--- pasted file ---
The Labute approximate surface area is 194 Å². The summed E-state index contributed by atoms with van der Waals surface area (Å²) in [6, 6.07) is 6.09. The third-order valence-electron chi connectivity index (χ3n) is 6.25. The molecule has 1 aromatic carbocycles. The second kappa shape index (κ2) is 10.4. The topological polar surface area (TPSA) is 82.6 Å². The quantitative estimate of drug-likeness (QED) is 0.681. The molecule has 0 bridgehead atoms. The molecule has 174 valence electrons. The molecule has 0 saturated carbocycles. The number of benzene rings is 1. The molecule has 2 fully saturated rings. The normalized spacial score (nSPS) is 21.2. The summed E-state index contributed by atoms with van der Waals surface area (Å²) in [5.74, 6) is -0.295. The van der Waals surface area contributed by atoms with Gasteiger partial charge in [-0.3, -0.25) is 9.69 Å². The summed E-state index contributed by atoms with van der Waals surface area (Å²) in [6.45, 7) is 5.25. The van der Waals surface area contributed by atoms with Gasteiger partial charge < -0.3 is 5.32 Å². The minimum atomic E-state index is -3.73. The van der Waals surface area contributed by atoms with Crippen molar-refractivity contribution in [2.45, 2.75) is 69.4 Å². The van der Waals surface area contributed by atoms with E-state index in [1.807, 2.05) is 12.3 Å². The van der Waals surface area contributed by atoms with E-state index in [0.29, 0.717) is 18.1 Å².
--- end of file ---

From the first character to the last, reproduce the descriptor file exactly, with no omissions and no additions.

The Labute approximate surface area is 194 Å². The summed E-state index contributed by atoms with van der Waals surface area (Å²) in [6, 6.07) is 6.09. The third-order valence-electron chi connectivity index (χ3n) is 6.25. The molecule has 1 aromatic carbocycles. The second kappa shape index (κ2) is 10.4. The topological polar surface area (TPSA) is 82.6 Å². The quantitative estimate of drug-likeness (QED) is 0.681. The molecule has 0 bridgehead atoms. The molecule has 174 valence electrons. The molecule has 0 saturated carbocycles. The number of benzene rings is 1. The molecule has 2 fully saturated rings. The normalized spacial score (nSPS) is 21.2. The summed E-state index contributed by atoms with van der Waals surface area (Å²) in [5.74, 6) is -0.295. The van der Waals surface area contributed by atoms with Gasteiger partial charge in [-0.3, -0.25) is 9.69 Å². The summed E-state index contributed by atoms with van der Waals surface area (Å²) in [6.45, 7) is 5.25. The van der Waals surface area contributed by atoms with Gasteiger partial charge < -0.3 is 5.32 Å². The minimum atomic E-state index is -3.73. The van der Waals surface area contributed by atoms with Crippen molar-refractivity contribution in [2.45, 2.75) is 69.4 Å². The van der Waals surface area contributed by atoms with E-state index in [1.807, 2.05) is 12.3 Å². The van der Waals surface area contributed by atoms with E-state index in [0.29, 0.717) is 18.1 Å².